The Christian life is intended to be lived with other people and doing the things God calls us to do. It’s more than church on Sundays. It’s a lifestyle. It is not to say that fellowship is more important than the preaching of the word, but it does show that the church’s life is more than preaching. Church is about following Christ with others.
You also see love in that they are happy together. v44, 46. They received their food with glad and generous hearts, (Act 2:46 ESV). What is the result of dying to the world and finding life in Christ-- celebration. They praise God. They are grateful. Content. Such a rare things. What they have in Christ is enough to make them rejoice. It fills them. Does the work of Christ fill you? Does it make you rejoice?
Many families forgo dinner together because they can’t make it work. People are irritated with each other. Discontent and angry over life. Worship of God puts one at rest, content in what God has allowed and provided. Envy makes it hard for others to enjoy being around you. Worshipping God sets you free from worshipping the world. That frees you to love others. To truly be the person you are, the person God desires you to be.
They had all things in common. I don’t think this means they lived a communistic life. Other passages show they owned things and had the right to own things. But I think what this means is their solidarity in serving God is so deep, so penetrating, so all encompassing that differences of sports teams, politics, money, who got what toys, can be seen as nothing but superficial.
They were real relationships. You can’t spend this kind of time with others and not be real. You can’t be devoted to prayer with others and not know them. We try to put up fronts to protect ourselves, and we lose community in process. Again, Dennis Johnson said,
As the New Testament speaks of it, fellowship is deep, virile, and constant; too often today it is cheap and superficial. The higher we value our personal privacy and freedom from commitments, the shallower our grasp of fellowship will be-- reduced to moments of idle chitchat over streaming coffee before or after worship service.
Do you ever feel like your relationships are superficial and that you can’t share what is really going on? That’s not true community. True community is being able to share what is really going on. Its being vulnerable before others. That’s not the American way and it hasn’t been the way for much of recent western Christianity.You may have heard terms like your Sunday best. You get dressed up once a week, and the same is true of your life. You can put on a show for a couple hours a week for church or Bible study. True fellowship is being who you are. It is real, unvarnished. Its caring more about honoring Christ than honoring yourself. Being a Christian means you believe your sins condemned Christ, he now forgives you, and he is at work in your life. Nothing worse can be said of you and nothing better can be held out. You can be honest about your struggles. You trust God to work through those around you and you ask for advice. That is true meaningful fellowship.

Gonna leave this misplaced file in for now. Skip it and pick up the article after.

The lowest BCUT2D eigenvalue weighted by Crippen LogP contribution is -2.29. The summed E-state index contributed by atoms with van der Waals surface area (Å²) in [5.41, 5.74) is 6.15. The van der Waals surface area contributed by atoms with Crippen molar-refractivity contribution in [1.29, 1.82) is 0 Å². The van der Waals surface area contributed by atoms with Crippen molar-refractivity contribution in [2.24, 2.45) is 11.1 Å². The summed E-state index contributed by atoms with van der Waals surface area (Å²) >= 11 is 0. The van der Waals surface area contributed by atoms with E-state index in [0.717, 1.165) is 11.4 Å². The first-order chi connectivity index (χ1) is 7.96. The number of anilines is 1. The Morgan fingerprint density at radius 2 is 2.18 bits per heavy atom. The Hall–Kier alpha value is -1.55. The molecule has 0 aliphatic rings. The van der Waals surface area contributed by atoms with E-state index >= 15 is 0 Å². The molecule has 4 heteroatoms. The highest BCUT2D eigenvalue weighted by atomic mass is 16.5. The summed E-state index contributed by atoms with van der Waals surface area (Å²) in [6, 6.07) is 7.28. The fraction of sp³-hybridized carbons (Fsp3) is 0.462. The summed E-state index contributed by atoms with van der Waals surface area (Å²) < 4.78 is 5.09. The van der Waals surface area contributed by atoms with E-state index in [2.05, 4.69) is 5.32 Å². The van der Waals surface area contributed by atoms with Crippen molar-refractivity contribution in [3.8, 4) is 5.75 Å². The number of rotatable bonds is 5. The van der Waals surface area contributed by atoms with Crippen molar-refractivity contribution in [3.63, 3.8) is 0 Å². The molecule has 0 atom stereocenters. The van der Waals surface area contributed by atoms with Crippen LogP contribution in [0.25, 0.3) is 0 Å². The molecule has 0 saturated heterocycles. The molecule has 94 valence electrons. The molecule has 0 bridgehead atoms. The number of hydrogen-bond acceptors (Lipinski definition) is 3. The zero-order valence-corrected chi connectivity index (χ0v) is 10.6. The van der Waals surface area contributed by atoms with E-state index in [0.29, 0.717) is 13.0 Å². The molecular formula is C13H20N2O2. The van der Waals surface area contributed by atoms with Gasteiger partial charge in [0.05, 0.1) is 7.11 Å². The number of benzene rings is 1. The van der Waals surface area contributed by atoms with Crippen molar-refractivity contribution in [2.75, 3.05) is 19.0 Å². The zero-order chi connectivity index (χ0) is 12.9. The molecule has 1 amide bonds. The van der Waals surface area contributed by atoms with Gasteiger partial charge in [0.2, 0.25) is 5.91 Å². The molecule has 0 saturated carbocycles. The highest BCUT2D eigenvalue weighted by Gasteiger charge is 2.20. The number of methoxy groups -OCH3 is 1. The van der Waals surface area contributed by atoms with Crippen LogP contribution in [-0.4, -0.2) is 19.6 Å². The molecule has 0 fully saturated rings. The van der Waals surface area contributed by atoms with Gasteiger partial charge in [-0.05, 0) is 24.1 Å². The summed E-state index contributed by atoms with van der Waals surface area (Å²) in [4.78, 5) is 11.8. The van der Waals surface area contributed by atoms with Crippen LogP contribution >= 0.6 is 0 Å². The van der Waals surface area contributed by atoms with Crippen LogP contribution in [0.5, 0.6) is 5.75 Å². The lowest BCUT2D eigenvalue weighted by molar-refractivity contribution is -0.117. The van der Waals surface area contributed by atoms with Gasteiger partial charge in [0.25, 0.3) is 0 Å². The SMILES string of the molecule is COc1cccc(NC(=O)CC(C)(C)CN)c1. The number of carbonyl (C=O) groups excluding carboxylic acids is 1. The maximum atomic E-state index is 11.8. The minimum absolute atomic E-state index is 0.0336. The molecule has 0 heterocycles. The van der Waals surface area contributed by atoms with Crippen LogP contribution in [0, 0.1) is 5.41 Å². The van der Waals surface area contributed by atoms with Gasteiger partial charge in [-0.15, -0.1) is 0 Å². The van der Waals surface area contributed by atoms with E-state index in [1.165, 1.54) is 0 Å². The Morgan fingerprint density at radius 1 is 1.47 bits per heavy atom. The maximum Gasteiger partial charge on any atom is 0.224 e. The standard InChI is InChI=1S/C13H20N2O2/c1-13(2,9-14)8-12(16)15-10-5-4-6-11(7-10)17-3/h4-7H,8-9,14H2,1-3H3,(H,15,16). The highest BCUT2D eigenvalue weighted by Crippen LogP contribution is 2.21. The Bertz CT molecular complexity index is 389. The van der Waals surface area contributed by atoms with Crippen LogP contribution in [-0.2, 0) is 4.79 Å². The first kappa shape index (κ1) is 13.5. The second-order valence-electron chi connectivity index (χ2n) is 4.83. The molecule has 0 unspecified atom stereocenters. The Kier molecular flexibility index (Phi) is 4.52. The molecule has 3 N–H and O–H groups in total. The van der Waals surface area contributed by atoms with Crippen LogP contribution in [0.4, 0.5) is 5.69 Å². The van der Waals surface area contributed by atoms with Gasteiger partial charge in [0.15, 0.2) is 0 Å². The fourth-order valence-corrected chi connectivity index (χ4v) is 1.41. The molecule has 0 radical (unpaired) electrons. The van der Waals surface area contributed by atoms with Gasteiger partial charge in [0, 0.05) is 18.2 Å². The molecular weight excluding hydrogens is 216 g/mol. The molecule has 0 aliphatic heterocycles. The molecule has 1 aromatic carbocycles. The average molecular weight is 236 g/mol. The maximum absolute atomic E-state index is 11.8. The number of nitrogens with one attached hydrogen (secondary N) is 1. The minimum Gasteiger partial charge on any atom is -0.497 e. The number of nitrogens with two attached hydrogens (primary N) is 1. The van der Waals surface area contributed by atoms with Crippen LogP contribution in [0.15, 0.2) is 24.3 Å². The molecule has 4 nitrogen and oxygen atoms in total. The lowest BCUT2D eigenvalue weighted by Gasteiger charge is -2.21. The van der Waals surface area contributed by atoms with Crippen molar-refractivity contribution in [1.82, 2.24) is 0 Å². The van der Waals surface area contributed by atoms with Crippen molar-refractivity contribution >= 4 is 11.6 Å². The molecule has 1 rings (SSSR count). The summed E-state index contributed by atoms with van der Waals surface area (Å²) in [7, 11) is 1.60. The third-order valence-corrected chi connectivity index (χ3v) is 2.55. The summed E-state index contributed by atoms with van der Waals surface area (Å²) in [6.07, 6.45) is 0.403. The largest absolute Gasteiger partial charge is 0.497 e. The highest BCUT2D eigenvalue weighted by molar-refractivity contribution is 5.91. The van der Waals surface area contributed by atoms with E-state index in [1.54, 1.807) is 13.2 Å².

You will not make it as a Christian if you are not in relationship with believers. You certainly will not flourish in making disciples. I want you to know someone you can pray with. Someone you can call and cry with when you argue with your spouse. Tell them what you are really fighting about. I want you to know someone you can barrow a half cup of sugar from or drop your kids off at their house so you can take the other kid to get stitches. Part of loving others is inviting people in. This is community. We want to find ways to foster that.
Let’s talk about ministry structures. We are strategizing on adult discipleship because we want people to be living out their faith. We are trying to find ways to foster adults knowing each other and growing in their faith. We hope to start a small group ministry where people can connect about life and faith. We think Sunday is a great opportunity for that. Community is important for us as a church, so it should be present on Sundays. We want groups meeting to talk about the Bible and also about the message, life, struggles. We hope relationships will begin here and shoot out to many others.
I want us to have real honest conversation. I read an article recently by a guy who said he saw outreach Bible studies thrive because they gave people a chance to hear teaching on Christianity and then ask any question they wanted in small groups. Many people were coming to faith through the class, but then there was a realization that very few ever got plugged into a church. The reason turned out to be that people went to church, were preached at, told to give, and never got a chance to ask questions or discuss what was said. I don’t want that. We want to create contexts to talk about what is taught. Interact on it. Share your questions. I want to create a time where people are not rushed on to the next thing. Lets linger in community.